DURHAM — Oregon on Friday became the first state in the country to abandon its embattled health insurance exchange and instead move to the federal exchange.
The unanimous vote by Cover Oregon leaders follows Thursday’s recommendation from the exchange’s technology committee. The move leaves open many questions, including whether Oregonians who enrolled in private plans through the exchange will have to re-enroll via the federal exchange to keep their current plans in 2015.
Alex Pettit, the exchange’s interim chief information officer, told reporters after Friday’s meeting there will need to be “some transfer of data” between Oregon’s exchange and the federal exchange to make the transition.
He said he and other Cover Oregon leaders will travel to Washington, D.C., next week to explore options in that and other areas.
Transitioning to the federal exchange will cost the state $4 million to $6 million, far less than the estimated $78 million it would have cost to try to repair the troubled website in time for the start of 2015 open enrollment Nov. 15. Had Cover Oregon gone with that option, Pettit said not all components of the portal would have been ready in time. By going to the federal exchange, however, he said everything will be ready before November.
Cover Oregon has spent $248 million in federal grants to develop its exchange, but Oregon remains the only state in the nation in which people can’t enroll online. Both the U.S. Government Accountability Office and Gov. John Kitzhaber led investigations into what went wrong with Oregon’s exchange, which the state has paid its contractor Oracle more than $130 million to develop.
Clyde Hamstreet, Cover Oregon’s interim executive director, said after Friday’s meeting that Oregon is considering taking legal action against Oracle, but declined to elaborate.
Cover Oregon expects to take in $110 million in 2014, mostly from federal grants, and spend $105 million of that on technology, outreach and compensation among other things, leaving about $5 million, which it will use to make the transition to the federal exchange, Hamstreet said.
Despite that, he said, “We’re not back to square one,” and pointed out there are portions of the site that work, including the portal for insurance agents.
Hamstreet said it’s unclear what Cover Oregon will look like in 2015, but emphasized it would be a hybrid model going forward in which Oregon will salvage what it can from what it’s already built and use that alongside the federal technology.
“This is new ground for both Washington and for Oregon,” he told reporters after the meeting, “and we’re both going to have to work our way together to feel out what the new hybrid is going to look like.”
The Oregon Health Authority will take over enrollment and eligibility determinations for the state’s Medicaid program, known as the Oregon Health Plan, which Pettit said will require “significant work.” The health authority will maintain a consumer website and application center, along with outreach and education about the program.
“What we’ve always done we’ll continue to do,” Tina Edlund, the health authority’s executive director and a Cover Oregon board member, said at the meeting.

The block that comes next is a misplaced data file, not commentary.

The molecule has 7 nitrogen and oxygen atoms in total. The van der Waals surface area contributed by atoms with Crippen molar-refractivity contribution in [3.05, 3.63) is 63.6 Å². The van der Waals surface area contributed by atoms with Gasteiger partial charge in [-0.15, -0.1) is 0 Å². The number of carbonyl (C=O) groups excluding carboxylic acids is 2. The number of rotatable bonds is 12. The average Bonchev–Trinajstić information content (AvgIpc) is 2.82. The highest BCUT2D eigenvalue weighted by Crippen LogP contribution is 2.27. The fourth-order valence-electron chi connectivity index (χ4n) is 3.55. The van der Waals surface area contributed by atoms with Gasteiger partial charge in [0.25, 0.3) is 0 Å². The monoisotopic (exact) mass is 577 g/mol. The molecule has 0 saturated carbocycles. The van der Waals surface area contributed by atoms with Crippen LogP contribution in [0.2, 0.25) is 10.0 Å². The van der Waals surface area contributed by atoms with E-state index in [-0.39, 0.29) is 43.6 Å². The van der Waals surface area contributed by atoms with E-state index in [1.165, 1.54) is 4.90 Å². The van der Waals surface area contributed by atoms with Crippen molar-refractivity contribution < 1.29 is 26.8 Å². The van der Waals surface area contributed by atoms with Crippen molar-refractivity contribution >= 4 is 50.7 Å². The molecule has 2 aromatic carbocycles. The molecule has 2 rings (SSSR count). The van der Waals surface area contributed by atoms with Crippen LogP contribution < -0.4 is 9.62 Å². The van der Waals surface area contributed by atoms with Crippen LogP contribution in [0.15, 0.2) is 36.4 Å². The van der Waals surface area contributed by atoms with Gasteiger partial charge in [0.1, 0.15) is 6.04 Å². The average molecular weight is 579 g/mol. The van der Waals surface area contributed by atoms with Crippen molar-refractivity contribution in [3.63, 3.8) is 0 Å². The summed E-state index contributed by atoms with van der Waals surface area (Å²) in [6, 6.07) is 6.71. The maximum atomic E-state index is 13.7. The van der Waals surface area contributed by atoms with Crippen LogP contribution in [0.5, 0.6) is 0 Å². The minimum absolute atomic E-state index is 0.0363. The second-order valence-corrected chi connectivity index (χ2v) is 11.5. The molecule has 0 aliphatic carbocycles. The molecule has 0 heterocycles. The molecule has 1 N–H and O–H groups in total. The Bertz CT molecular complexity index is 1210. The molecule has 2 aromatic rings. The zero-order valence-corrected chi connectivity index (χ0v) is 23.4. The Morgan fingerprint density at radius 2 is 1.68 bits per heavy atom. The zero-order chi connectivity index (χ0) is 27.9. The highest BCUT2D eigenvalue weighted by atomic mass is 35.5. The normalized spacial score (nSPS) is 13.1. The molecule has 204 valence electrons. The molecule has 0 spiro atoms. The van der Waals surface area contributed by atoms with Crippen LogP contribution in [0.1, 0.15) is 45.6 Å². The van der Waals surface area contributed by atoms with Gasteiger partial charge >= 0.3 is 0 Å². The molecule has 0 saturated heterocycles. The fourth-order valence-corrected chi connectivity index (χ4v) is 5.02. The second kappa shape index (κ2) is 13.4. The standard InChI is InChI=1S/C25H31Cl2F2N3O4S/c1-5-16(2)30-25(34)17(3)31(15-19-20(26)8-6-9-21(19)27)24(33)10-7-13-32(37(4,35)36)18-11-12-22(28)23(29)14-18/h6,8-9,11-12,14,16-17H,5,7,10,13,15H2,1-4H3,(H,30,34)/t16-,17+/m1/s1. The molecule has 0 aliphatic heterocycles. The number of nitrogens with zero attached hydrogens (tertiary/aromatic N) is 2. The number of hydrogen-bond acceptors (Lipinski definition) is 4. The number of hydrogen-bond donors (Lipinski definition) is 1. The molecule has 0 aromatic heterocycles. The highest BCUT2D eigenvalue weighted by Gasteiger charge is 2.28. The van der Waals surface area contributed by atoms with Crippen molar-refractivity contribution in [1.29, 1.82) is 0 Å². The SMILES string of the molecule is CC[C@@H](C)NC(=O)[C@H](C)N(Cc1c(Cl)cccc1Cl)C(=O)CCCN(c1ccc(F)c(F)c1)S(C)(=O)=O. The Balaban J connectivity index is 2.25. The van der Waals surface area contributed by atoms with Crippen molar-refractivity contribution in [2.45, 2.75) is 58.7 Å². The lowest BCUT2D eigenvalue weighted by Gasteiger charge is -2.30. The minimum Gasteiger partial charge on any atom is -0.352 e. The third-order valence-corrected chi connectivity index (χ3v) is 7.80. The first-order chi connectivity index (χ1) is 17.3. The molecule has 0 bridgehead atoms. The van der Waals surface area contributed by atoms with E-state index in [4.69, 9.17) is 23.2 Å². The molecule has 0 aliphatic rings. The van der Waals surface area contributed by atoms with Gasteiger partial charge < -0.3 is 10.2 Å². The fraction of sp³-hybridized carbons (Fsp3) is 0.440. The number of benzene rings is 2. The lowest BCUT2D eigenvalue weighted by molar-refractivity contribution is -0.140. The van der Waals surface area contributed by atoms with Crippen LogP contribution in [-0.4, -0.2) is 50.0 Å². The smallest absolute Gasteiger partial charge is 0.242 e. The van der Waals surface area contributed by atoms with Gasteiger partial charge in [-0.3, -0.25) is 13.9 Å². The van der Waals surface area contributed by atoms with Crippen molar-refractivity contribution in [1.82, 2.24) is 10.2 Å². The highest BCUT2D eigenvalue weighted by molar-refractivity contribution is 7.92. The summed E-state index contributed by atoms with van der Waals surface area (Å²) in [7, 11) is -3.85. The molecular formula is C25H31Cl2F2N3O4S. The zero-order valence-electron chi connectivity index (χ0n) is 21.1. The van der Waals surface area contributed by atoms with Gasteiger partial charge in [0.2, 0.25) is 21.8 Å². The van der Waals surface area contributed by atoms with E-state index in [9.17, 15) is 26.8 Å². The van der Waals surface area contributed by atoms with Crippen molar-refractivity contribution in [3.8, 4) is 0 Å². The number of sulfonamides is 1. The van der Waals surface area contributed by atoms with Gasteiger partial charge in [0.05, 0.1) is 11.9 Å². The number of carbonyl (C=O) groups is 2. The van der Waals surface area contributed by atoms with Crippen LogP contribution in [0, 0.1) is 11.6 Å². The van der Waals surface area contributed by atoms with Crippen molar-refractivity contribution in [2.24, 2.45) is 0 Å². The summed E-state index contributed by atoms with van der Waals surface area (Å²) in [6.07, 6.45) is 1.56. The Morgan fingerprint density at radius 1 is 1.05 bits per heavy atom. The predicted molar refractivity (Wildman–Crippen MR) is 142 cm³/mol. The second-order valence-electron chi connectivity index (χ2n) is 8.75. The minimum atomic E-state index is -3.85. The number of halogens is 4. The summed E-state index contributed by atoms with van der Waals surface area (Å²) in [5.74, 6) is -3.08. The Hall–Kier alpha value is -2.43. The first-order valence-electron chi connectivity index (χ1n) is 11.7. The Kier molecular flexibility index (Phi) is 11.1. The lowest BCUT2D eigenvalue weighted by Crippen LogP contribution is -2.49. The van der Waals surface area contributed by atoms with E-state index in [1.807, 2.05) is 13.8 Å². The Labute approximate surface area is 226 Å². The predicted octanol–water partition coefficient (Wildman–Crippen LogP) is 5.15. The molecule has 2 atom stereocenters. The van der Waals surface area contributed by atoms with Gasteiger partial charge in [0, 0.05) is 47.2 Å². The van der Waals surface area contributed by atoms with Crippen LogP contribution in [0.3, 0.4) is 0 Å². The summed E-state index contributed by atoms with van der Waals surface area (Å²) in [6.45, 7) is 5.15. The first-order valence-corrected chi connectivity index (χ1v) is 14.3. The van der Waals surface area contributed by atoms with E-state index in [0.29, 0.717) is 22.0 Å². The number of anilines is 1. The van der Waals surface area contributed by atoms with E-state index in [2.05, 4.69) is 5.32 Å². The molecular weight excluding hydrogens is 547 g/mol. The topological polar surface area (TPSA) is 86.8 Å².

Officials don’t yet have an estimate of what it will cost the OHA to take over Oregon Health Plan enrollment, but Hamstreet cited the example of Texas, which spent $35 million to build its own Medicaid enrollment program.
If that process were to cost the same amount in Oregon, the OHA would only need to spend an estimated $3 million to $5 million from its general fund because the federal government would match most of the cost, Edlund said. The health authority has been paying Cover Oregon to process OHP applications, and it would be able to use that money as well, she said.
Although about half of enrollments into OHP have come from Cover Oregon, Edlund said the OHA maintains records of each enrollee.
The move to the federal exchange has significant implications for insurance carriers as well. Although 11 out of the 16 insurers on Cover Oregon already have developed interfaces with the federal exchange, the five that don’t will need to develop those components, which Pettit said Thursday is “no small body of work.” He said it’s up to those companies to decide whether they’ll make that decision.
The federal exchange imposes a slightly higher commission on plans compared with Cover Oregon — about 3.5 percent compared with 2.5 percent, Hamstreet said. The difference will amount to less than $4 per person a month, he said.
Despite the exchange’s shortcomings, more than 242,000 Oregonians have enrolled in plans through Cover Oregon; roughly 70,000 into private plans and another roughly 172,000 into OHP.
As other Cover Oregon leaders, board member George Brown, CEO of Legacy Health System, told reporters the move is not a federal takeover. Rather, it’s making use of federal technology.
“Of course we’re very disappointed,” he said, “and I think disappointment really describes it well. People worked very hard to make this work, and I think there has been significant success as we look at the numbers of people who enrolled through qualified health plans as well as Medicaid.”
— Reporter: 541-383-0304, firstname.lastname@example.org